Friday, May 12, 2017
Friday, December 05, 2014
Monday, July 29, 2013
First holes in the Earth's magnetic field in the South Atlantic, now this! Doom! Well, I guess if you actually read the story, it is not that unusal. However, it will affect space weather, something that could ultimately affect us.
Tuesday, April 09, 2013
Friday, May 04, 2012
Good combination of science & woo-woo!
I am presently reading The Spiritual Doorway to the Brain
Monday, April 09, 2012
The Future is Now, well, no flying cars or jet packs but at leastno one dropped the "Big One"!
Roddenberry's egalitarian utopia was set in the 22nd century but its aspirations were firmly rooted in the issues of its time. Every week, the protagonists altruistically battled the forces of militarism, sexism, racism and every other "ism" network executives would allow at the time.
The series debuted in 1966, an auspicious year for another "ism": optimism. Popular culture scaled increasingly-bold peaks that year. The Scott Paper company began selling disposable paper dresses for a dollar. The Beatles' psychedelic "Tomorrow Never Knows" introduced new sounds.Masters and Johnson released "Human Sexual Response," shattering sexual myths of the past.
Stanley Kubrick was filming of 2001: A Space Odyssey in 1966. The movie anticipated the discovery of extra-terrestrial life and artificial intelligence. It could happen by 2001…why not?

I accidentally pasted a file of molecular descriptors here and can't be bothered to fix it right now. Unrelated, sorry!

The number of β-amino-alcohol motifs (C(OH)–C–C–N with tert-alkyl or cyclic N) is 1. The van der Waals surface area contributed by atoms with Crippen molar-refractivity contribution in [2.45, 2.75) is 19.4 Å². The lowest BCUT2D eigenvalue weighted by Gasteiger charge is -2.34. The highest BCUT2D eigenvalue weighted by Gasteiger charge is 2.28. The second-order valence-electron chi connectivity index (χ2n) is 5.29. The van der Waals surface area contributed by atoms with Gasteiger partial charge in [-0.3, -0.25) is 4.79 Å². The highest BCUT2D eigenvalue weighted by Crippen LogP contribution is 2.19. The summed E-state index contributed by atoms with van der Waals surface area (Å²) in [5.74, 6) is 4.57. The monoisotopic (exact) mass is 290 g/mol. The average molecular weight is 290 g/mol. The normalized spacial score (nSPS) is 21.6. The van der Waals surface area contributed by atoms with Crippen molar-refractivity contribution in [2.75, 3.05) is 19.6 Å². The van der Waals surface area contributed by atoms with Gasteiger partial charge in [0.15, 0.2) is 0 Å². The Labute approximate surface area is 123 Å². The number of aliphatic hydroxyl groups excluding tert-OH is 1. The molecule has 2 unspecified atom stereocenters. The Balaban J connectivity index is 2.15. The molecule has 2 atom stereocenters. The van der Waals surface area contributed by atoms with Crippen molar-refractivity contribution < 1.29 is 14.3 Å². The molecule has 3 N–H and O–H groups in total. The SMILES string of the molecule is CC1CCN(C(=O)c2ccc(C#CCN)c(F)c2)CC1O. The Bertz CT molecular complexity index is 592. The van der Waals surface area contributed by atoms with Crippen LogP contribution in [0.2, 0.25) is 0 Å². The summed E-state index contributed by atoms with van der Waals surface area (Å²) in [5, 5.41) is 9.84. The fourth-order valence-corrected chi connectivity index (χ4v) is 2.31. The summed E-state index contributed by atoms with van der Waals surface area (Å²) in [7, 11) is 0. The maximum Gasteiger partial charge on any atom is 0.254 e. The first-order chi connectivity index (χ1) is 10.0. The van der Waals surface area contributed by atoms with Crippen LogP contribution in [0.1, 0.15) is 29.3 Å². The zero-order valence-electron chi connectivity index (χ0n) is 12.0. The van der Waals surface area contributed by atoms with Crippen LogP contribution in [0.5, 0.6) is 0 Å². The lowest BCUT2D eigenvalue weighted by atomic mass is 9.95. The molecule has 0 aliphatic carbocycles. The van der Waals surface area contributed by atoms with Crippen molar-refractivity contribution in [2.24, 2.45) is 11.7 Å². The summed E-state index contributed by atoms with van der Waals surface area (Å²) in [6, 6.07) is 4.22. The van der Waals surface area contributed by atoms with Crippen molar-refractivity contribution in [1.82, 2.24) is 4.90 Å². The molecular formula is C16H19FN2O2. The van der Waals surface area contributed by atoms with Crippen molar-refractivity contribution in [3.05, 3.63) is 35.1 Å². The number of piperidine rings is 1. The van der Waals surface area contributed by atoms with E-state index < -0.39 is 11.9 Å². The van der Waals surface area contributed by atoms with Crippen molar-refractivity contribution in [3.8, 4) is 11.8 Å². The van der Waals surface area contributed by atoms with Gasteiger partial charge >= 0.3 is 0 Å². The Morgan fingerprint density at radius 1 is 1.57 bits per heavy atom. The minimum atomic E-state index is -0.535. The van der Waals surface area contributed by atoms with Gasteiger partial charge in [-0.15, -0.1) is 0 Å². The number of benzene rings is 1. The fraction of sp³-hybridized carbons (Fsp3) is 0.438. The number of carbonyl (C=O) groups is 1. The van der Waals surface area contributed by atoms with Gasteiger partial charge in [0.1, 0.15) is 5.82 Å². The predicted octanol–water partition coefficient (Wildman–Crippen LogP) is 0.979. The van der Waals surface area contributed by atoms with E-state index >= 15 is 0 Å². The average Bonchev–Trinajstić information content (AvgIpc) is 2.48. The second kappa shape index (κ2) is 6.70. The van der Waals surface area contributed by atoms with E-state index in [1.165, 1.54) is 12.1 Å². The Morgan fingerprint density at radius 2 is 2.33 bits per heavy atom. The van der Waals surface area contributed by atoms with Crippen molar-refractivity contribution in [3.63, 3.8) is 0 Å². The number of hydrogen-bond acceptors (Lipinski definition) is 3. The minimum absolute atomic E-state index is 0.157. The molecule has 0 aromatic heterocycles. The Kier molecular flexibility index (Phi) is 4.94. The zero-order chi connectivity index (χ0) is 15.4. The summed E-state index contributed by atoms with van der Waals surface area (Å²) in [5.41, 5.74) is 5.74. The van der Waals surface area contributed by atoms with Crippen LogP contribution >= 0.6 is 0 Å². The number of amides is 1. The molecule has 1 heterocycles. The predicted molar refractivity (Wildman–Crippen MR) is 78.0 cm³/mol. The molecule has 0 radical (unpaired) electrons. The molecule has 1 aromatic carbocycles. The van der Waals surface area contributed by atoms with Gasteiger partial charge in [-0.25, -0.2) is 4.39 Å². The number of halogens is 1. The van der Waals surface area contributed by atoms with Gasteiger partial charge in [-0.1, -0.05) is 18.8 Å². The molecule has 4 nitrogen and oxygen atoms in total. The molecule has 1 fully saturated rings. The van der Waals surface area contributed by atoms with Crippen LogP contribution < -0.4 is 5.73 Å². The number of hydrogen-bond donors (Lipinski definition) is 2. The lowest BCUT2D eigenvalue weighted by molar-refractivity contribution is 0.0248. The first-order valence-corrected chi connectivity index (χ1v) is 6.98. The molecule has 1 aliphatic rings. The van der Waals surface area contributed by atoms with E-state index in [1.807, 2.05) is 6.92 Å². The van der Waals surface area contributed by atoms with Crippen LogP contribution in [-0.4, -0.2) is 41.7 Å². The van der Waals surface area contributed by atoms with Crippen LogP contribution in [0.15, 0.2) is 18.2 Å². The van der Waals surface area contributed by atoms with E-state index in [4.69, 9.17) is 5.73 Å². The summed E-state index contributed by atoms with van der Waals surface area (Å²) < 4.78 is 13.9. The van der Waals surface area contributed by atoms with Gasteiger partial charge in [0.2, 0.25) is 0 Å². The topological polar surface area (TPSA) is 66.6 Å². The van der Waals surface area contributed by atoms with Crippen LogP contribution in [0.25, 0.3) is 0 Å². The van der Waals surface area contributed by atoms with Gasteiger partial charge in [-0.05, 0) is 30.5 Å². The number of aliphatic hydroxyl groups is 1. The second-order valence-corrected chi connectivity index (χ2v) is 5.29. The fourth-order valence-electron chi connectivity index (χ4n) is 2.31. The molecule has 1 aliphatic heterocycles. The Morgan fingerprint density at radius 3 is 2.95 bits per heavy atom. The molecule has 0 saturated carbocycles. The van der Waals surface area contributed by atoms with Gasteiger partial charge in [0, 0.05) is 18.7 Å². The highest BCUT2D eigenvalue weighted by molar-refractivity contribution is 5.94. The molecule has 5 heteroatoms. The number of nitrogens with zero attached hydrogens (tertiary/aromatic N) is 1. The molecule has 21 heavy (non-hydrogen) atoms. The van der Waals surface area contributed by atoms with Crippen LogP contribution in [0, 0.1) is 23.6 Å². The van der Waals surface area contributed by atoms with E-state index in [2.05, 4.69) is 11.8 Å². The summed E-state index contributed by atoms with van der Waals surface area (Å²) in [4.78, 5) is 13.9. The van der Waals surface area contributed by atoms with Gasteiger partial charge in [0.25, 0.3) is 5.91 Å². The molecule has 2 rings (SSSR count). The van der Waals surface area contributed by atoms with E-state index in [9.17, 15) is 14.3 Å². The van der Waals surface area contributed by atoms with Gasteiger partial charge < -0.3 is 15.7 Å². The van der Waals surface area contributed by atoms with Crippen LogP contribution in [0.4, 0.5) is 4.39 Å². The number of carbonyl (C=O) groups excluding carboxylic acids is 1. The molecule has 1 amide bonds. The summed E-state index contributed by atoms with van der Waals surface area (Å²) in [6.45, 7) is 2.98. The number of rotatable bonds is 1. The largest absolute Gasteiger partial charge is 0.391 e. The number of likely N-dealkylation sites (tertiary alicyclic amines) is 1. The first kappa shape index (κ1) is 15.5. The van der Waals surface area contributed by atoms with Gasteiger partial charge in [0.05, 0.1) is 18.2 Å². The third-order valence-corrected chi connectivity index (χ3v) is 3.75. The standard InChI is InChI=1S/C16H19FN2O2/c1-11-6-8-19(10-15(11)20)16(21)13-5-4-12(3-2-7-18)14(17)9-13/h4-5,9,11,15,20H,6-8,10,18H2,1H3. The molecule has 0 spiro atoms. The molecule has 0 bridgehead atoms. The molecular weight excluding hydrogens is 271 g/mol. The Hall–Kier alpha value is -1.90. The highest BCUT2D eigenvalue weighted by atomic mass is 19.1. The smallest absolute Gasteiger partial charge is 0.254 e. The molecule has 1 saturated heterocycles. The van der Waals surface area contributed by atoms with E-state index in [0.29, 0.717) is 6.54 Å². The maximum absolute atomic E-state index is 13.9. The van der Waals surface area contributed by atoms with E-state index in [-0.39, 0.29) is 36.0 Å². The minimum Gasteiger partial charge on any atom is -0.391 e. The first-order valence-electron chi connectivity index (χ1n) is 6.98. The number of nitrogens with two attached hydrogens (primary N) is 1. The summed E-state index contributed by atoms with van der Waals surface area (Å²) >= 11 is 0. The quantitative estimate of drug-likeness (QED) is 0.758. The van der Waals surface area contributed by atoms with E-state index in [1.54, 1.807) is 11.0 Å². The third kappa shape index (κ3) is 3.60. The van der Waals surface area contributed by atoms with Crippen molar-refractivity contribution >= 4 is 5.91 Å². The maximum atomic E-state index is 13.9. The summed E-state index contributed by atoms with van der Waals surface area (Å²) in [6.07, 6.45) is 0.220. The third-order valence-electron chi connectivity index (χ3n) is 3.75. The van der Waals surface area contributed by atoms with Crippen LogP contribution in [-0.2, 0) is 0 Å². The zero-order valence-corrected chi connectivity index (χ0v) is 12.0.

Art was imitating life in the future. For the first time, photographs were sent back to Earth from the lunar surface by both the Russian and American space programs. The latter's Surveyor 1, launched on May 30, 1966, employed a TV camera that scanned the surface and transmitted the images of the lunar surface back to Earth.
The panoramas created by the combined images created fascinating fractal collages that were truly otherworldly.
May they live long and prosper.
Monday, March 26, 2012
Monday, March 05, 2012
Tuesday, December 06, 2011
Monday, December 05, 2011
Are the Durban Climate Talks—or Climate Talks in General—Doomed? | Observations, Scientific American Blog Network
'via Blog this'
Thursday, December 01, 2011
The Future of Deep-Space Exploration
When humankind once again ventures out from Earth's neighborhood, where will we go? And how will we get there?
November 29, 2011 |
By adapting ideas from robotic planetary exploration, the human space program could get astronauts to asteroids and Mars cheaply and quickly
How a spacecraft propelled by ion drives could deliver humanity deeper into space than ever before
Why not add our closest planetary neighbor to the list of destinations for astronauts to visit in the coming decades?
In a Skype interview, Damon Landau and Nathan J. Strange of NASA's Jet Propulsion Laboratory talk about the radical mission proposal they laid out in the December issue of Scientific American
More in this ReportNews
In a speech from Florida's Space Coast, the president argued the case for his proposed NASA budget and outlined his vision for human spaceflightApr 15, 2010
Saturday, November 26, 2011
Saturday, November 19, 2011
Saturday, May 07, 2011